And if anyone gives even a cup of cold water to one of these little ones who is my disciple, truly I tell you, that person will certainly not lose their reward. ~ Matthew 10:42
You turn the faucet on, clean water comes out. Or at least water that’s been treated to be clean.
You open another plastic bottle.
You pour water through your filter.
Water is life’s source and yet we take it for granted.
Today is World Water Day. Millions of people around the world have no access to clean water.
Here are ways we can help:
Gospel for Asia is hoping for resources to build 5,000 wells in 2014.
Widow’s Mite Experience has funded over 400 wells so far.
Also check out:
WaterAidToast to Water
Clean water for everyone. It’s not a liberal cause. It’s not a conservative cause. It’s not a Christian cause.
It’s a human cause.
And if, like me, you’re a writer:
“Start writing, no matter what. The water does not flow until the faucet is turned on.”
- Louis L’Amour
Today I’m writing about water. Because people need to know. Because we need to stop and think.
Water is a precious resource. Don’t waste it.
And, if you can, help those who don’t have it.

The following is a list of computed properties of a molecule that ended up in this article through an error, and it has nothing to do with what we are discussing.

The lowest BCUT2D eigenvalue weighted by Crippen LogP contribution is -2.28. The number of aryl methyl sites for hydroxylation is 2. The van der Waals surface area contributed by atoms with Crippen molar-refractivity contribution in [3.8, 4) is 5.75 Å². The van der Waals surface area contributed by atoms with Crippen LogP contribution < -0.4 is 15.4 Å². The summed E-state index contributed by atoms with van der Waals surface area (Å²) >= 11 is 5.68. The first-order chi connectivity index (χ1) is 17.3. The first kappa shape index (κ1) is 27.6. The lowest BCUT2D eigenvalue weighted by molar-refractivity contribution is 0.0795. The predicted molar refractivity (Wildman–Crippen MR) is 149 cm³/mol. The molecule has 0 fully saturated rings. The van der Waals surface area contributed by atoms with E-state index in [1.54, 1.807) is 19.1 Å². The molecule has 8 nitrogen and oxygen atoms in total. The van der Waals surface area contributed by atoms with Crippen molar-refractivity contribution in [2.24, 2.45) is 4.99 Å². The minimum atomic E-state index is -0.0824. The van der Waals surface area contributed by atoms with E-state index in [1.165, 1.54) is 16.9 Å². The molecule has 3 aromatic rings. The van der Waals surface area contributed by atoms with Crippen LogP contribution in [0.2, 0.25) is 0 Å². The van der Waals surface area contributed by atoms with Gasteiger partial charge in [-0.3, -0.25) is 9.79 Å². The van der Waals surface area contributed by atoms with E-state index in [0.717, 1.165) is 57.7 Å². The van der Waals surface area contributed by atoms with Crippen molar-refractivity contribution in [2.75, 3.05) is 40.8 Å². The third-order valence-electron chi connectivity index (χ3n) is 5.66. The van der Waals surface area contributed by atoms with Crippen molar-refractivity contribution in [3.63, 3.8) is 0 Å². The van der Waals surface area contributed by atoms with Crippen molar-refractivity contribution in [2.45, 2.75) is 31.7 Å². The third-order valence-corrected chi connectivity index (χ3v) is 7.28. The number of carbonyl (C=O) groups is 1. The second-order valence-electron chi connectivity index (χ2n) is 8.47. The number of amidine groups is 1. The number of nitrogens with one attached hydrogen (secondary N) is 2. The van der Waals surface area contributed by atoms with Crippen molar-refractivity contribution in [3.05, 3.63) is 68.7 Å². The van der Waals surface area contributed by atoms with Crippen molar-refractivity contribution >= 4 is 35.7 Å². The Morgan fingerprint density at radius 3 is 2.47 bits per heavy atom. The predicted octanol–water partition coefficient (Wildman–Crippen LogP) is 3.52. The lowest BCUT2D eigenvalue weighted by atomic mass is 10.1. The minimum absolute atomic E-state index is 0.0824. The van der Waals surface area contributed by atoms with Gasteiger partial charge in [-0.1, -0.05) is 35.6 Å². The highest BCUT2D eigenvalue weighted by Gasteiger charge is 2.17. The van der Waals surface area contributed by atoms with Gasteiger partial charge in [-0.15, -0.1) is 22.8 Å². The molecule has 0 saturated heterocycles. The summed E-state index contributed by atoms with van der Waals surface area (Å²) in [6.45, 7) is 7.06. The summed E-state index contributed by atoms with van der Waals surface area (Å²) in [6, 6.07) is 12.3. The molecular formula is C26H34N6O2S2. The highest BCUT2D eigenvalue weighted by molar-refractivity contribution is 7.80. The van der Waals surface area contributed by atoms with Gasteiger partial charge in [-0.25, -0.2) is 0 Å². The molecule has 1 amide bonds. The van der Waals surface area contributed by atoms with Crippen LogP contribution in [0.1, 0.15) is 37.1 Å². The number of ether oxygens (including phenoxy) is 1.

There comes a time when we heed a certain call…
For many of us who were young on March 7, 1985, that call is now to the doctor, or the restroom, or the pharmacist. You get my point.
In 1985, I was living and working in Richmond. It was the one year I lived here before we moved here permanently in 1994. I was working on a statewide campaign for Attorney General. In spite of the fact that we had the far superior candidate, we lost. Badly. He dropped out of public life and went back to a successful law practice. Of the candidates I’ve worked for, in spite of the fact that I’ve stepped back from politics, he’s one of a handful that I’d drop everything to work for again. Trust me when I tell you that’s a very, very small list.
The other significance of March 7, 1985? That’s the date of the international release of We Are the World, by USA for Africa.
The song was the idea of Harry Belafonte as a response to the famine in Africa following the UK version of Band Aid’s Do They Know It’s Christmas? The album sold more than 20 million copies with the single selling at least 10 million copies.
It’s a star-studded performance where music celebrities from all types of music (wait, were there any Gospel singers?), gathered in a studio to record.
Bette Midler later joked “We are the rich. We are the famous…”
Still, it was a good gesture and it wasn’t asking the government to foot the bill. Oh sure, that happened elsewhere and by many of the same people. But since the release We Are the World has raised over $63 million for humanitarian causes. [Wikipedia]
A remake of the song was done in 2010 as a response to the devastating earthquake in Haiti.
We Are the World was a feel good song. It made us feel like we were doing something. I bought two copies of the single to do my extra part. Work with me. I was a poor campaign consultant.
But, looking back, it’s a reminder that while we’ll never eliminate the world’s hunger, the world’s problems, we can make a difference.
Somebody needs to do something. Hey! I am somebody.
So are you.